Home>News Center>World

Arafat's wife lashes out at officials
Updated: 2004-11-08 15:08

Yasser Arafat's wife said her husband is "all right" and lashed out at his top lieutenants Monday, accusing them of traveling to Paris with plans to "bury" him "alive."

In a screaming telephone call from Arafat's hospital bedside, Suha Arafat told pan-Arab Al-Jazeera television that she was issuing "an appeal to the Palestinian people." She accused his top aides, who are traveling to Paris later Monday, of conspiring to usurp her husband's four-decade long role as Palestinian leader.

"Let it be known to the honest Palestinian people that a bunch of those who want to inherit are coming to Paris," she shouted in Arabic, in her first public comments since Arafat fell ill a month ago.

"You have to realize the size of the conspiracy. I tell you they are trying to bury Abu Ammar alive," she said, using Arafat's nom de guerre. He is all right and he is going home. God is great."

A producer from Al-Jazeera told The Associated Press the station was confident it was Suha Arafat on the phone. She first called the network's Ramallah office and then its headquarters in Qatar.

Despite her insistence that Arafat, 75, was fine, French Foreign Minister Michel Barnier on Sunday called the Palestinian leader's condition "very complex, very serious and stable right now."

Palestinians have been making contingency plans for the event of his death, and Prime Minister Ahmed Qureia, Foreign Minister Nabil Shaath and Mahmoud Abbas, the former prime minister and deputy chairman of Arafat's Palestine Liberation Organization, were due in Paris on Monday to consult with his doctors and French officials.

Jamil Tarifi, the Palestinian minister of civil affairs, told Al- Jazeera the group was initially hesistant about going, but that the executive committee decided the trip would help "reassure" worried Palestinians. He did not comment on Suha Arafat's charges.

Some Palestinians have complained that Suha Arafat has gained too much power, as she controls the flow of information about Arafat's condition and has taken charge of access to the ailing leader.

"She is not part of the Palestinian leadership," Arafat security adviser Jibril Rajoub told Israel's Channel Two TV on Sunday.

Suha Arafat, 41, who lives in Paris, has not been to the West Bank or seen her husband since the latest round of Palestinian violence began in 2000. She rarely speaks to the media.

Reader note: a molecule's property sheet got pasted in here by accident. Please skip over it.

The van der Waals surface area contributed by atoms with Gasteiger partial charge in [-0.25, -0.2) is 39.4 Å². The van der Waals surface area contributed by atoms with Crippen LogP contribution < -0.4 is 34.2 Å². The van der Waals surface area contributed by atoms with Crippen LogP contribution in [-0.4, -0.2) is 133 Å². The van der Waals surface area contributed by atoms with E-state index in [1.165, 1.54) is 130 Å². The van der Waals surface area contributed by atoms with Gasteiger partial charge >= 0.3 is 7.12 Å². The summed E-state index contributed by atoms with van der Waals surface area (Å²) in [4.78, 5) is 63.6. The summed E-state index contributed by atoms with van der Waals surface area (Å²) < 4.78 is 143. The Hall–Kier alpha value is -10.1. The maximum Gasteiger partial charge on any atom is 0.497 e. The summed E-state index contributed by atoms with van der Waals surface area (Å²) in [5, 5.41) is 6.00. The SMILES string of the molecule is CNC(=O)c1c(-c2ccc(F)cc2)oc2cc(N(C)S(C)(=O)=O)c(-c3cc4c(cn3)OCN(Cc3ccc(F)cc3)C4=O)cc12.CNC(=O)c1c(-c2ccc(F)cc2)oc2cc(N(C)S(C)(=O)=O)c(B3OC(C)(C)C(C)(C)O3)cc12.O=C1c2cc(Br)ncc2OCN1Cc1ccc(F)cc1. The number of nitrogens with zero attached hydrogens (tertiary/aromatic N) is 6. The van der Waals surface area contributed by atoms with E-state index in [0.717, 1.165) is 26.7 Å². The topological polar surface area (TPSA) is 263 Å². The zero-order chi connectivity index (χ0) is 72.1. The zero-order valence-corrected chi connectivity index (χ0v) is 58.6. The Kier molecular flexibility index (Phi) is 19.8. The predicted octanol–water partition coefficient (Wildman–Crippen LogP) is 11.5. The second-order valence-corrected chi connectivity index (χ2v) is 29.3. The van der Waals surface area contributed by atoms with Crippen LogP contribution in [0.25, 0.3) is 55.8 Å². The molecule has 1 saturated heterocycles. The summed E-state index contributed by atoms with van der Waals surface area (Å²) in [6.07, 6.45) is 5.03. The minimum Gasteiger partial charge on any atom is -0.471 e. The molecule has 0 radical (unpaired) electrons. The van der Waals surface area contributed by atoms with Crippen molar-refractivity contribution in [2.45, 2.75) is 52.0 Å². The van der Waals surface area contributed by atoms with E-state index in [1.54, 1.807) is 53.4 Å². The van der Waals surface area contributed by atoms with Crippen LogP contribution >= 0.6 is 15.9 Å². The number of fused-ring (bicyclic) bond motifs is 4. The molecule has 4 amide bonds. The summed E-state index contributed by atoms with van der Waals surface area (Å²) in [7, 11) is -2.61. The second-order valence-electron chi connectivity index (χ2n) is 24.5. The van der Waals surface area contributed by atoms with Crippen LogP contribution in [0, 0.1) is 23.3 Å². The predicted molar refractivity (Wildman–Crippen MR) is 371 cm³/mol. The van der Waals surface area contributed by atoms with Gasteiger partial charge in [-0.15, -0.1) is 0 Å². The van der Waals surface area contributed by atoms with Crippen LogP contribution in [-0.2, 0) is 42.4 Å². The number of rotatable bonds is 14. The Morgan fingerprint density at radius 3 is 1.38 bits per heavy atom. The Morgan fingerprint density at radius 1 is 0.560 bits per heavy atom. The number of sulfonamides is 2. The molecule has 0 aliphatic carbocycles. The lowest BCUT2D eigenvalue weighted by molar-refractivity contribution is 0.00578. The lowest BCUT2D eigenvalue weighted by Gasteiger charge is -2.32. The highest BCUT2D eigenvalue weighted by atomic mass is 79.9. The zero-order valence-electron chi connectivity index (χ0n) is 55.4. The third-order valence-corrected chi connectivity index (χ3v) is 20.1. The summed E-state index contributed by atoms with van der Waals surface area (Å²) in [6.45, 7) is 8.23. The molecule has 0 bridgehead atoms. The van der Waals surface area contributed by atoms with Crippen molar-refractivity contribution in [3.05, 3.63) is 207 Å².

She also is widely believed to have control of vast amounts of PLO money.

Palestinian leaders are working to avoid chaos or violence in the event of Arafat's death. He has been ailing for nearly a month and doctors have described him in recent days as in critical but stable condition. They have not publicly release a diagnosis.

Early Sunday, one of Arafat's senior aides, Nabil Abu Rdeneh, categorically denied Arafat was in coma. But Shaath later told CNN that he was in a "reversible" coma. He denied reports that there was brain or liver damage.

Asked about reports of brain death, Barnier replied: "I wouldn't say that."

Arafat's death would open the potentially explosive issue of a burial site, and Palestinian officials have said Arafat wants to interred in Jerusalem. Israel has refused the request.

In Jerusalem, Israeli officials said on Sunday preparations were complete for Arafat to be buried in the Gaza Strip.

Also Sunday, the Palestinian National Security Council, temporarily headed by Qureia, approved his plan for internal security, according to Palestinian officials. No details were available.

Qureia has already assumed some of Arafat's financial and administrative powers.

Abbas, considered a more likely successor, has chaired a series of meetings of the PLO executive committee in Arafat's absence in an effort to project unity.

But neither politician has much grassroots support among Palestinians or important militant groups.

USS Park Royal crew await for Rice
Coffin of Milosevic flew to Belgrade
Kidnapping spree in Gaza Strip
  Today's Top News     Top World News

Australia, US, Japan praise China for Asia engagement



Banker: China doing its best on flexible yuan



Hopes high for oil pipeline deal



Possibilities of bird flu outbreaks reduced



Milosevic buried after emotional farewell



China considers trade contracts in India


  Journalist's alleged killers held in Iraq
  No poisons found in Milosevic's body
  US, Britain, France upbeat on Iran agreement
  Fatah officials call for Abbas to resign
  Sectarian violence increases in Iraq
  US support for troops in Iraq hits new low
  Go to Another Section  
  Story Tools  
Manufacturers, Exporters, Wholesalers - Global trade starts here.